An uber good win for Uber

The appeal has been heard after the Transport for London’s decision not to renew Uber’s license because of security and public safety. It all started in December 2017 for the Westminster Magistrates Court to see whether Uber is fit and proper to have a license to operate in London.

Apparently, the more detailed reason that the license was stripped from Uber, was because of complaints that they were not doing proper background checks on their drivers. There were even complaints made about sexual assault on women passengers and that there were not adequate investigations made when complaints of assault were being claimed.

Uber were allowed to keep working in and around London until this appeal had been heard, which has also given them more time to make some changes to help support their appeal. They have formed new driver advisory groups, had new insurance policies that allow their drivers in Europe to have sickness and maternity pay, but also introduced three new non-executive directors to their board.

It can now be put to rest, since the decision was made to grant Uber their license again, and they were given a fifteen-month probationary licence. This agreement is not what Uber had originally applied for, which was a five-year license agreement.

Uber paid costs of around £425,000 and accepted that the Transport of London revoking their license was justified and that they have “since acknowledged and apologised for their past mistakes and made far-reaching changes to address them”. Uber’s General Manager for the UK, Tom Elvidge ended with “We are pleased with today’s decision. We will continue to work with TfL to address their concerns and earn their trust, while providing the best possible service for our customers.”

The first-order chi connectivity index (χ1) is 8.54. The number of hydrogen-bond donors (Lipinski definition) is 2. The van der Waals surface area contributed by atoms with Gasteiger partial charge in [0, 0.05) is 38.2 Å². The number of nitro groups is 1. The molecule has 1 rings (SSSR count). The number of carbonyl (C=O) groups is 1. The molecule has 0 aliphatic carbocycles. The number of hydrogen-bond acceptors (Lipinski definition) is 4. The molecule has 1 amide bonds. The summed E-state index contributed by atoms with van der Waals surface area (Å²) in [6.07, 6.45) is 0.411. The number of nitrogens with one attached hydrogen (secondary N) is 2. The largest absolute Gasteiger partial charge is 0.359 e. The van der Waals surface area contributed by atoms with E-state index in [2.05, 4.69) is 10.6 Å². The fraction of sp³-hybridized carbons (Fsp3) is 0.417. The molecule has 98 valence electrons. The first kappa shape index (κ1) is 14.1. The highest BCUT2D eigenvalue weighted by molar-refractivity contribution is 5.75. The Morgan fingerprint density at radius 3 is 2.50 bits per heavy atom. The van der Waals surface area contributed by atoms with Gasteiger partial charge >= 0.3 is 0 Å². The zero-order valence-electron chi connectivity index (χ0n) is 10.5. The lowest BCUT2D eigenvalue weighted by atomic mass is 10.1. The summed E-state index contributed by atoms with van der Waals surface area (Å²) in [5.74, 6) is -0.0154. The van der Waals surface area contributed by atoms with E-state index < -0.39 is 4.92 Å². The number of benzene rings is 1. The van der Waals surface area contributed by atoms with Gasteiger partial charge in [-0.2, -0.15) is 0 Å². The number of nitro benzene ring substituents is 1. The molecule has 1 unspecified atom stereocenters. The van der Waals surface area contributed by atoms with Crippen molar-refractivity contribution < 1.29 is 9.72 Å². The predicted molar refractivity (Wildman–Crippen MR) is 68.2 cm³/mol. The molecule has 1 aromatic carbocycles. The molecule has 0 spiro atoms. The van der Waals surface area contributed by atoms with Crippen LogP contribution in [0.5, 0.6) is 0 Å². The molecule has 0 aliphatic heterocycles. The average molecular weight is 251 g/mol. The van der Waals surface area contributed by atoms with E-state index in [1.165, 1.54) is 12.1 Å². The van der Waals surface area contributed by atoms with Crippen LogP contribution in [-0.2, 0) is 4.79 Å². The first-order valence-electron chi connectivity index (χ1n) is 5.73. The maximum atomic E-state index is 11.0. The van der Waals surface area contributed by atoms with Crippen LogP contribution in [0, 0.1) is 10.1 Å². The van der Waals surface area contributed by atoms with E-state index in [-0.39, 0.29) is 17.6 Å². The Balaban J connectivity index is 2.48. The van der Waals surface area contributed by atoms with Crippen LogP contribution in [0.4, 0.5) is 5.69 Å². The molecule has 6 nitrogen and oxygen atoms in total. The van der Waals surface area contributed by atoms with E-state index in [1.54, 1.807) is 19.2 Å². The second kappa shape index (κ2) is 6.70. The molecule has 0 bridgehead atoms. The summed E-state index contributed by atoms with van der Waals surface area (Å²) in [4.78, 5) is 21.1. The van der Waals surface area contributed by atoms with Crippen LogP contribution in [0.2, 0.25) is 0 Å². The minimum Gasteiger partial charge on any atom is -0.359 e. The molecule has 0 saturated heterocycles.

It wasn’t all cheers though, when Steve McNamara from the Licensed Taxi Drivers Association (LTDA) said in a statement that “We’re disappointed that the court has sided with Uber and the firm has been given a 15-month licence to operate in London. Uber’s blatant disregard for TfL’s regulations and public safety was laid before the court. When TfL’s lawyers grilled Uber on its handling of the 2016 data breach and its shocking failure to report sexual assaults to the police, Uber just blamed its tainted past on its former leadership.”

He also suggested that this fight isn’t over, by saying “The justice system has failed Londoners today and let an aggressive multinational corporation win. Uber is not a fit and proper operator and the LTDA will be consulting its lawyers as to how we can hold it to account and keep streets safe for Londoners.”

Keep your eyes peeled for further updates on this matter. It may not be over yet.

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